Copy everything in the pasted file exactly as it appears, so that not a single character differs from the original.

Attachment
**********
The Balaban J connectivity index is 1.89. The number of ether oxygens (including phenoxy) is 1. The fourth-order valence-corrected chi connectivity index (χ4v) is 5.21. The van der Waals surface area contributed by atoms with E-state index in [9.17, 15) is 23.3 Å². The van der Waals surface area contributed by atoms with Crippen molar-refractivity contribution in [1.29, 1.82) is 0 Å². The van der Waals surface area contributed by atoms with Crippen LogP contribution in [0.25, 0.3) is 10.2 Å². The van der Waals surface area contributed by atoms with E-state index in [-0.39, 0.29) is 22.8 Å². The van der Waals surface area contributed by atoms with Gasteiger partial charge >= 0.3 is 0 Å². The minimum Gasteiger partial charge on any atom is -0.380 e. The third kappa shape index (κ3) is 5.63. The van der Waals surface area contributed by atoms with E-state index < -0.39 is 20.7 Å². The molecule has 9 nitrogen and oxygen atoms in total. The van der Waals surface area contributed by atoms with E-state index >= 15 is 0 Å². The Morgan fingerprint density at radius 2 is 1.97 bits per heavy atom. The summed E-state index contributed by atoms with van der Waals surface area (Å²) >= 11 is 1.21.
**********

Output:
The Balaban J connectivity index is 1.89. The number of ether oxygens (including phenoxy) is 1. The fourth-order valence-corrected chi connectivity index (χ4v) is 5.21. The van der Waals surface area contributed by atoms with E-state index in [9.17, 15) is 23.3 Å². The van der Waals surface area contributed by atoms with Crippen molar-refractivity contribution in [1.29, 1.82) is 0 Å². The van der Waals surface area contributed by atoms with Crippen LogP contribution in [0.25, 0.3) is 10.2 Å². The van der Waals surface area contributed by atoms with E-state index in [-0.39, 0.29) is 22.8 Å². The van der Waals surface area contributed by atoms with Gasteiger partial charge >= 0.3 is 0 Å². The minimum Gasteiger partial charge on any atom is -0.380 e. The third kappa shape index (κ3) is 5.63. The van der Waals surface area contributed by atoms with E-state index < -0.39 is 20.7 Å². The molecule has 9 nitrogen and oxygen atoms in total. The van der Waals surface area contributed by atoms with E-state index >= 15 is 0 Å². The Morgan fingerprint density at radius 2 is 1.97 bits per heavy atom. The summed E-state index contributed by atoms with van der Waals surface area (Å²) >= 11 is 1.21.